Description : Preface Methodology . . . [has] developed as a bent of mind rather than as a system of organized principles and procedures. The methodologist is a scholar who is above all analytical in his approach to his subject matter. He tells other scholars what they have done, or might do, rather than what they should do. He tells them what order of finding has emerged from their research, not what kind of result is or is not preferable. This kind of analytical approach requires self-awareness on the one hand, and tolerance, on the other. The methodologist knows that the same goal can be reached by alternative roads. (Lazarsfeld and Rosenberg, 1955, p. 4) In the social sciences we use methodology to try to answer questions about how and why people behave as they do. Some types of behavior are very common or routine, while others happen rarely or only in certain situations. When you realize that every conceivable type of behavior is within the realm of possible subjects for us to study, you can begin to appreciate the scope of social science. Beyond identifying human activities and the boundaries in which they occur, social scientists also want to explain why behaviors happen. In looking for causes, social scientists pursue all dimensions of the social world. We look at personal traits of individuals, characteristics of interactions between people, and contextual features of the communities and cultures in which they live. We study people who lived in the past, try to improve the quality of life today, and anticipate what the future will hold. It is difficult to think of a topic that involves people for which a social scientist could not investigate. Given all we do, it is good that there are so many of us. You will find social scientists in university departments as professors of sociology, psychology, anthropology, political science, and economics. You will also find professors of geography, history, philosophy, math, management, planning, finance, journalism, architecture, humanities, and art who are social scientists. Even this multidisciplinary list is not exhaustive. There are important and prevalent social science investigations that influence decisionmaking in the world outside of universities too. Social scientists are world-wide and work in all branches of government, large and small organizations, and many types of businesses. Daily life for most people is influenced by social science research in marketing, insurance, and government. However, not everyone in these positions is a social scientist; the distinction involves scientific inquiry, or the approach used to try to answer questions about behavior. As the definition cited above conveys, good science includes tolerance and appreciation for many methodological paths. This encyclopedia of social science methodology provides 356 entries written by social scientists about what they do. The entries in this encyclopedia cover many forms of measurement used by social scientists to study behavior. Eleven substantive sections delineate social sciences and the research processes they follow to measure and provide knowledge on a wide range of topics. The encyclopedia has an extensive index too, because many topics include issues that are relevant in more than one section. From many perspectives and strategies, these volumes describe the research questions social scientists ask, the sources and methods they use to collect information, and the techniques they use to analyze these data and provide answers to the important questions. Each section includes entries that address important components of quantitative and qualitative research methods, which are dissected and illustrated with examples from diverse fields of study. The articles convey research basics in sufficient detail to explain even the most complicated statistical technique, and references for additional information are noted for each topic. Most entries describe actual research experiences to illustrate both the realm of possibilities and the potential challenges that might be encountered. Some entries describe major contributions and the social scientists who made them. The authors are accomplished methodologists in their fields of study. They explain the steps necessary to accomplish the measurement goals, as well as provide their practical advice for ways in which to overcome the likely obstacles. Collectively, the entries in this encyclopedia also convey thatno singleapproach, type of data, or technique of analysis reigns supreme. Indeed, plenty of disagreements exist among social scientists about what constitutes the ‘‘best’’ measurement strategy. Often distinctions are made between quantitative and qualitative methodologies, or are xli discipline-specific. Some preferences can be linked to a specific field of study or research topic; others, related to time and location, coincide with how new ideas and advances in technology are shared. Sometimes we don’t even agree on what is the appropriate question we should try to answer! Although our views differ on what is ideal, and even on what are the appropriate standards for assessing measurement quality, social scientists generally do agree that the following five issues should be considered: 1. We agree on the need to be clear about the scope and purpose of our pursuits. The benchmarks for evaluating success differ depending on whether our intent is to describe, explain, or predict and whether we focus extensively on a single subject or case (e.g., person, family, organization, or culture) or more generally on patterns among many cases. 2. We agree on the need to make assurances for the ethical treatment of the people we study. 3. We agree on the need to be aware of potential sources of measurement error associated with our study design, data collection, and techniques of analysis. 4. We agree it is important to understand the extent to which our research is a reliable and valid measure of what we contend. Our measures are reliable if they are consistent with what others would have found in the same circumstances. If our measures also are consistent with those from different research circumstances, for example in studies of other behaviors or with alternate measurement strategies, then such replication helps us to be confident about the quality of our efforts. Sometimes we’d like the results of our study to extend beyond the people and behavior we observed. This focus on a wider applicability for our measures involves the issue of generalizability. When we’re concerned about an accurate portrayal of reality, we use tools to assess validity. When we don’t agree about the adequacy of the tools we use to assess validity, sometimes the source of our disagreements is different views on scientific objectivity. 5. We also agree that objectivity merits consideration, although we don’t agree on the role of objectivity or our capabilities to be objective in our research. Some social scientists contend that our inquiries must be objective to have credibility. In a contrasting view of social science, or epistemology, objectivity is not possible and, according to some, not preferable. Given that we study people and are human ourselves, it is important that we recognize that life experiences necessarily shape the lens through which people see reality. Besides a lack of consensus within the social sciences, other skeptics challenge our measures and methods. In what some recently have labeled ‘‘the science wars,’’ external critics contend that social scientists suffer ‘‘physics envy’’ and that human behavior is not amenable to scientific investigation. Social scientists have responded to ‘‘antiscience’’ sentiments from the very beginning, such as Emile Durkhiem’s efforts in the 19th century to identify ‘‘social facts.’’ As entertaining as some of the debates and mudslinging can be, they are unlikely to be resolved anytime soon, if ever. One reason that Lazarsfeld and Rosenberg contend that tolerance and appreciation for different methodological pathways make for better science is that no individual scientist can have expertise in all the available options.Werecognize this now more than ever, as multidisciplinary teams and collaborations between scientists with diverse methodological expertise are commonplace, and even required by some sources of research funding. Meanwhile, people who can be our research subjects continue to behave in ways that intrigue, new strategies are proffered to reduce social problems and make life better, and the tool kits or arsenals available to social scientists continue to grow. The entries in these volumes provide useful information about how to accomplish social measurement and standards or ‘‘rules of thumb.’’ As you learn these standards, keep in mind the following advice from one of my favorite methodologists: ‘‘Avoid the fallacy fallacy. When a theorist or methodologist tells you you cannot do something, do it anyway. Breaking rules can be fun!’’ Hirschi (1973, pp. 1712). In my view nothing could be more fun than contemporary social science, and I hope this encyclopedia will inspire even more social science inquiry! In preparing this encyclopedia the goal has been to compile entries that cover the entire spectrum of measurement approaches, methods of data collection, and techniques of analysis used by social scientists in their efforts to understand all sorts of behaviors. The goal of this project was ambitious, and to the extent that the encyclopedia is successful there are many to people to thank. Myfirst thank you goes to the members of the Executive Advisory Board and theEditorial Advisory Board who helpedmeto identify my own biased views about social science and hopefully to achieve greater tolerance and appreciation. These scientists helped identify the ideal measurement topics, locate the experts and convince them to be authors, review drafts of the articles, and make the difficult recommendations required by time and space considerations as the project came to a close. My second thank you goes to the many authors of these 356 entries. Collectively, these scholars represent well the methodological status of social science today. Third, I thank the many reviewers whose generous recommendations improved the final product. In particular I extend my personal thanks to colleagues at the University of Texas at Dallas, many of whom participated in large and small roles in this project, and all of whomhave helpedme to broaden my appreciation of social xlii Preface measurement. Finally, I thank Scott Bentley, Kirsten Funk, Kristi Anderson, and their colleagues at Elsevier for the opportunity and their encouragement when the tasks seemed overwhelming. Scott’s insights to the possibilities of a project such as this and the administrative prowess of both Kirsten and Kristi helped make this a reality. Good science is a cumulative process, and we hope this project will be ongoing and always improving. Despite our best efforts to identify topics and authors, sometimes we failed. If you have suggestions, criticisms, or information worth considering, I hope you will let me know. Hirschi, Travis (1973). Procedural rules and the study of deviant behavior. Social Problems 21(2), 159173. Lazarsfeld, Paul and Morris Rosenberg (1955). The Language of Social Research. The Free Press, New York. KIMBERLY KEMPF-LEONARD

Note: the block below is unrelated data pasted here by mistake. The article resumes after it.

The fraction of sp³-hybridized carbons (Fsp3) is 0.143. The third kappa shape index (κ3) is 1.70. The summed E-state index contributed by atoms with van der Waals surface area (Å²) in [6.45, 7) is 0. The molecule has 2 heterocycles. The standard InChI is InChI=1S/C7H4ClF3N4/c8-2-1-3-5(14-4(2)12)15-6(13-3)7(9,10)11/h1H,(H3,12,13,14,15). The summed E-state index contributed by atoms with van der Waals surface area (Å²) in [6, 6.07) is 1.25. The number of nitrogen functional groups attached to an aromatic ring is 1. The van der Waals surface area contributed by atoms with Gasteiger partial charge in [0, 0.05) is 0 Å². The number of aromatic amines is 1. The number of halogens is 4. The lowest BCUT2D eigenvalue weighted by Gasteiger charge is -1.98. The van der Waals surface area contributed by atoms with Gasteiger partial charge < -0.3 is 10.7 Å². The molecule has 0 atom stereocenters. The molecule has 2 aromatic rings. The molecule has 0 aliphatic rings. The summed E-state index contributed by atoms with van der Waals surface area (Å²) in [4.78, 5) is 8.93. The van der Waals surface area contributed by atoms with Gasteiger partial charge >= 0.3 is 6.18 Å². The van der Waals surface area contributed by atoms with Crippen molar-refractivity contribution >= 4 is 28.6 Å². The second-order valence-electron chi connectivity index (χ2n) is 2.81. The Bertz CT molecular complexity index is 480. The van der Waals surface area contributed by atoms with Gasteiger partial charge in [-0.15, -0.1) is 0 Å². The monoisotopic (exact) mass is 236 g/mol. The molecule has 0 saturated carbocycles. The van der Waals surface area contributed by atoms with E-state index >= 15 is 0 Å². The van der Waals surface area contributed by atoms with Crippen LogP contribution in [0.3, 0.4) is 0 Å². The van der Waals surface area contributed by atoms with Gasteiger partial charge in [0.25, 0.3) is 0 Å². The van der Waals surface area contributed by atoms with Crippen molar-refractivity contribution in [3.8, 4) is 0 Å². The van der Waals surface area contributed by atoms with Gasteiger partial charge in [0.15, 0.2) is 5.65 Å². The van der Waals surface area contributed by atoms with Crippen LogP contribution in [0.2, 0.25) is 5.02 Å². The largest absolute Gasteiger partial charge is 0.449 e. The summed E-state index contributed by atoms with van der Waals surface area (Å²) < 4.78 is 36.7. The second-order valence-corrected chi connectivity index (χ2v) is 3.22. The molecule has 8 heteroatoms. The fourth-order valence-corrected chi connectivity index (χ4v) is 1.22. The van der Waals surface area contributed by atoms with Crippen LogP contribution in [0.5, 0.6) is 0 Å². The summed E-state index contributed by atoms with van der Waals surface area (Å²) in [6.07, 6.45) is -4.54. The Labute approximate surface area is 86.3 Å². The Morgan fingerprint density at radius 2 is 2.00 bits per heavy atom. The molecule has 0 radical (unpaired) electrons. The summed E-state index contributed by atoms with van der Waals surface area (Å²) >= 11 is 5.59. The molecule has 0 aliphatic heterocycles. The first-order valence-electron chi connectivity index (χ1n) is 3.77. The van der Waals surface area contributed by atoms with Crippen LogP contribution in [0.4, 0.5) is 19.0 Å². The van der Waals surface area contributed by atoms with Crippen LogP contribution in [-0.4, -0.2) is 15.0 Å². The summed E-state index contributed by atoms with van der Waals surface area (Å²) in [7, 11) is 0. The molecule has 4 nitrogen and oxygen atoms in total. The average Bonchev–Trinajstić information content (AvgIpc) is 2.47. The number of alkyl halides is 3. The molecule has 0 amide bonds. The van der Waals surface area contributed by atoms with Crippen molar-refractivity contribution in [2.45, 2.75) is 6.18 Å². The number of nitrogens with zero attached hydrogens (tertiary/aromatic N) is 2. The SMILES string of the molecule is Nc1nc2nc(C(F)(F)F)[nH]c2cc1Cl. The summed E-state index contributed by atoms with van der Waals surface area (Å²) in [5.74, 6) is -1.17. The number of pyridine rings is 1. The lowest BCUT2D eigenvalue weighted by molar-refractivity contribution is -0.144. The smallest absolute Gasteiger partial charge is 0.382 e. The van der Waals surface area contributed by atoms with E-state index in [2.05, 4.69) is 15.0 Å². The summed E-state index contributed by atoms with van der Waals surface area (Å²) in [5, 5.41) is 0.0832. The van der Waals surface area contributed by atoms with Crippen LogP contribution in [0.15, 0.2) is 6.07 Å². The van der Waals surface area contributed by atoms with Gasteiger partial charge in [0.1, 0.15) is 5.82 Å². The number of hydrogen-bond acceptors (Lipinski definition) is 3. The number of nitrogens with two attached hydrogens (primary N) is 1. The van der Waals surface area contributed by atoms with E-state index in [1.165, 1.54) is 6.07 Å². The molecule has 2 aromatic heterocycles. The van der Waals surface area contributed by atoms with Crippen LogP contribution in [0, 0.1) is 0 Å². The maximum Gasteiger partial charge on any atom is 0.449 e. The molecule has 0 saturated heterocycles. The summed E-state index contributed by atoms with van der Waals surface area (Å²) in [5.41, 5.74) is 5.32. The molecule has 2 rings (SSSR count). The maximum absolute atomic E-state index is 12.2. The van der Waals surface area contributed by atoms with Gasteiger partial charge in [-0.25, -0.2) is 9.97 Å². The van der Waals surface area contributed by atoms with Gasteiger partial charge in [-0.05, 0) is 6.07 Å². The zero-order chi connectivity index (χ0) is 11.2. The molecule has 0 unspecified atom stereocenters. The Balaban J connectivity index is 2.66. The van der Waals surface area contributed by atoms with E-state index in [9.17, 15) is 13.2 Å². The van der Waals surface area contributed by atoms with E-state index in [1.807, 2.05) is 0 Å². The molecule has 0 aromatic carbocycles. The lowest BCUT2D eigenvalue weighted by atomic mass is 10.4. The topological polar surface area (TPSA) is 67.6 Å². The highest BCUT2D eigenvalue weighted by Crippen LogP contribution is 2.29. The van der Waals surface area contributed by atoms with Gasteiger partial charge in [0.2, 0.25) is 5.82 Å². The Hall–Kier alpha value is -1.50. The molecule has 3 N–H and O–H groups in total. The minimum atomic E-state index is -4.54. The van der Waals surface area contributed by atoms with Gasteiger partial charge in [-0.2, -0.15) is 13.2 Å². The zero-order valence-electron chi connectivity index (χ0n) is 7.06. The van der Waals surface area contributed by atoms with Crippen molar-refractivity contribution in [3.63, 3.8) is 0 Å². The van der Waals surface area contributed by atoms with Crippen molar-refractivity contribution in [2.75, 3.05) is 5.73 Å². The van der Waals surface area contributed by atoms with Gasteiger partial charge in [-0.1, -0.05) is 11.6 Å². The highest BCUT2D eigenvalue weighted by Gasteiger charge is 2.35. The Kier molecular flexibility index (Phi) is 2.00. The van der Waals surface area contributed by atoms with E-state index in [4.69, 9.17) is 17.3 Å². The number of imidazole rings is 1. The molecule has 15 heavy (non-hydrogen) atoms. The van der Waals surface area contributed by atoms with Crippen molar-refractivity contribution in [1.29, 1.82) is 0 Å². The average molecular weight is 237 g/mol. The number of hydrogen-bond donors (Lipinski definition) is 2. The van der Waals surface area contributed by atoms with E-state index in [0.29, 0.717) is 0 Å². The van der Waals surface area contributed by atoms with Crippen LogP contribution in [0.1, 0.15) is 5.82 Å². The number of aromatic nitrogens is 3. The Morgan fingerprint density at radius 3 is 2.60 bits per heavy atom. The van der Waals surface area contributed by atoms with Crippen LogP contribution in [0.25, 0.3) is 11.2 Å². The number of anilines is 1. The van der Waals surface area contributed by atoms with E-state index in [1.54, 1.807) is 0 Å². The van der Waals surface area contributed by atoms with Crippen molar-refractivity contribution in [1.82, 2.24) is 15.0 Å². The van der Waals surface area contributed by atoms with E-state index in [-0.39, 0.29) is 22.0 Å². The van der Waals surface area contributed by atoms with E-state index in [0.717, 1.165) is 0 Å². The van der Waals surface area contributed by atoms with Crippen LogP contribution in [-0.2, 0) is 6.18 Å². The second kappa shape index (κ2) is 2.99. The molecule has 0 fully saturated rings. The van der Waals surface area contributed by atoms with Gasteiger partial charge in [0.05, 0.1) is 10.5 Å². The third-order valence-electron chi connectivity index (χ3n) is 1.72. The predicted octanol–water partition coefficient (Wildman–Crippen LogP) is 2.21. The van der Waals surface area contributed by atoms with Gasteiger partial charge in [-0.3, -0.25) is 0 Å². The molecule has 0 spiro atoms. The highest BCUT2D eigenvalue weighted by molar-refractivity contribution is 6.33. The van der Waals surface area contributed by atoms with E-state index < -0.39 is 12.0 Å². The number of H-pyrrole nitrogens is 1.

Description : Under what conditions should we expect states to do things radically differently all of a sudden? In this book, David Welch seeks to answer this question, constructing a theory of foreign policy change inspired by organization theory, cognitive and motivational psychology, and prospect theory. He then "test drives" the theory in a series of comparative case studies in the security and trade domains: Argentina's decision to go to war over the Falklands/Malvinas vs. Japan's endless patience with diplomacy in its conflict with Russia over the Northern Territories; America's decision to commit large-scale military force to Vietnam vs. its ultimate decision to withdraw; and Canada's two abortive flirtations with free trade with the United States in 1911 and 1948 vs. its embrace of free trade in the late 1980s. Painful Choices has three main objectives: to determine whether the general theory project in the field of international relations can be redeemed, given disappointment with previous attempts; to reflect on what this reveals about the possibilities and limits of general theory; and to inform policy. Welch argues that earlier efforts at general theory erred by aiming to explain state behavior, which is an intractable problem. Instead, since inertia is the default expectation in international politics, all we need do is to explain changes in behavior. Painful Choices shows that this is a tractable problem with clear implications for intelligence analysts and negotiators.
Description : This book constructs a new scientific explanation of the causes of war. The author describes systematically those factors common to wars between equal states to see if there is a pattern that suggests why war occurs and delineates the typical path by which relatively equal states have become embroiled in wars with one another in the modern global system. The book differs from others in that it employs the large number of empirical findings generated in the past twenty-five years to solve the puzzle of war and peace.
Description : John A. Vasquez's The War Puzzle provided one of the most important scientific analyses of the causes of war of the last two decades. The War Puzzle Revisited updates and extends his groundbreaking work, reviewing research on the onset and expansion of war and the conditions of peace. Vasquez describes systematically those factors associated with wars to see if there is a pattern that suggests why war occurs, and how it might be avoided, delineating the typical path by which relatively equal states have become embroiled in wars in the modern global system. The book uses the large number of empirical findings generated s the basis of its theorizing, and integrates these research findings so as to advance the scientific knowledge of war and peace.